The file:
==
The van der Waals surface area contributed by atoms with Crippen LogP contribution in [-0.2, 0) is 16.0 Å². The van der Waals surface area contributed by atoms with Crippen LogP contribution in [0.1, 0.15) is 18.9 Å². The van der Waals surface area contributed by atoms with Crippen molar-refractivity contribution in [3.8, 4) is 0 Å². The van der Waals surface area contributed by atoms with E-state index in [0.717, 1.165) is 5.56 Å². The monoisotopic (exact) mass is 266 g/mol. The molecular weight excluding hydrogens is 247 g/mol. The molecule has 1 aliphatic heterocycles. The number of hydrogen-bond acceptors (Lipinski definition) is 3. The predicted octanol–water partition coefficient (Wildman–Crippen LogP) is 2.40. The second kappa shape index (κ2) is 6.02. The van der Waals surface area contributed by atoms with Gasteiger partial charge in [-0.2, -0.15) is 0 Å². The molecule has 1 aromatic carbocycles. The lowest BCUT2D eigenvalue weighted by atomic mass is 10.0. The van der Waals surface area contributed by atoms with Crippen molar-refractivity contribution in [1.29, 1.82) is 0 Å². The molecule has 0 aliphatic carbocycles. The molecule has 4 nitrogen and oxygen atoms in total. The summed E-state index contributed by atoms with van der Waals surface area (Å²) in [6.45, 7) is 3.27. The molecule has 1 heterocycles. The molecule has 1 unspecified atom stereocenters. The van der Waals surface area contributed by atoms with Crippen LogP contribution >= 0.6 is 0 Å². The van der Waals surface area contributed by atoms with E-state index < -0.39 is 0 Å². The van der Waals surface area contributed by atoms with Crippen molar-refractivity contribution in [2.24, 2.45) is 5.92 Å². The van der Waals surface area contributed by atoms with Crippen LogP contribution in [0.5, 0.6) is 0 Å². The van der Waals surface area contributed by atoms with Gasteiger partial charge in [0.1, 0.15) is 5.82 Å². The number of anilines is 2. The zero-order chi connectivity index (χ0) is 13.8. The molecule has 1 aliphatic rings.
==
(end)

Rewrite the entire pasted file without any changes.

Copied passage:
The van der Waals surface area contributed by atoms with Crippen LogP contribution in [-0.2, 0) is 16.0 Å². The van der Waals surface area contributed by atoms with Crippen LogP contribution in [0.1, 0.15) is 18.9 Å². The van der Waals surface area contributed by atoms with Crippen molar-refractivity contribution in [3.8, 4) is 0 Å². The van der Waals surface area contributed by atoms with E-state index in [0.717, 1.165) is 5.56 Å². The monoisotopic (exact) mass is 266 g/mol. The molecular weight excluding hydrogens is 247 g/mol. The molecule has 1 aliphatic heterocycles. The number of hydrogen-bond acceptors (Lipinski definition) is 3. The predicted octanol–water partition coefficient (Wildman–Crippen LogP) is 2.40. The second kappa shape index (κ2) is 6.02. The van der Waals surface area contributed by atoms with Gasteiger partial charge in [-0.2, -0.15) is 0 Å². The molecule has 1 aromatic carbocycles. The lowest BCUT2D eigenvalue weighted by atomic mass is 10.0. The van der Waals surface area contributed by atoms with Crippen molar-refractivity contribution in [1.29, 1.82) is 0 Å². The molecule has 0 aliphatic carbocycles. The molecule has 4 nitrogen and oxygen atoms in total. The summed E-state index contributed by atoms with van der Waals surface area (Å²) in [6.45, 7) is 3.27. The molecule has 1 heterocycles. The molecule has 1 unspecified atom stereocenters. The van der Waals surface area contributed by atoms with Crippen LogP contribution >= 0.6 is 0 Å². The van der Waals surface area contributed by atoms with E-state index < -0.39 is 0 Å². The van der Waals surface area contributed by atoms with Crippen molar-refractivity contribution in [2.24, 2.45) is 5.92 Å². The van der Waals surface area contributed by atoms with Crippen LogP contribution in [0.5, 0.6) is 0 Å². The van der Waals surface area contributed by atoms with Gasteiger partial charge in [0.1, 0.15) is 5.82 Å². The number of anilines is 2. The zero-order chi connectivity index (χ0) is 13.8. The molecule has 1 aliphatic rings.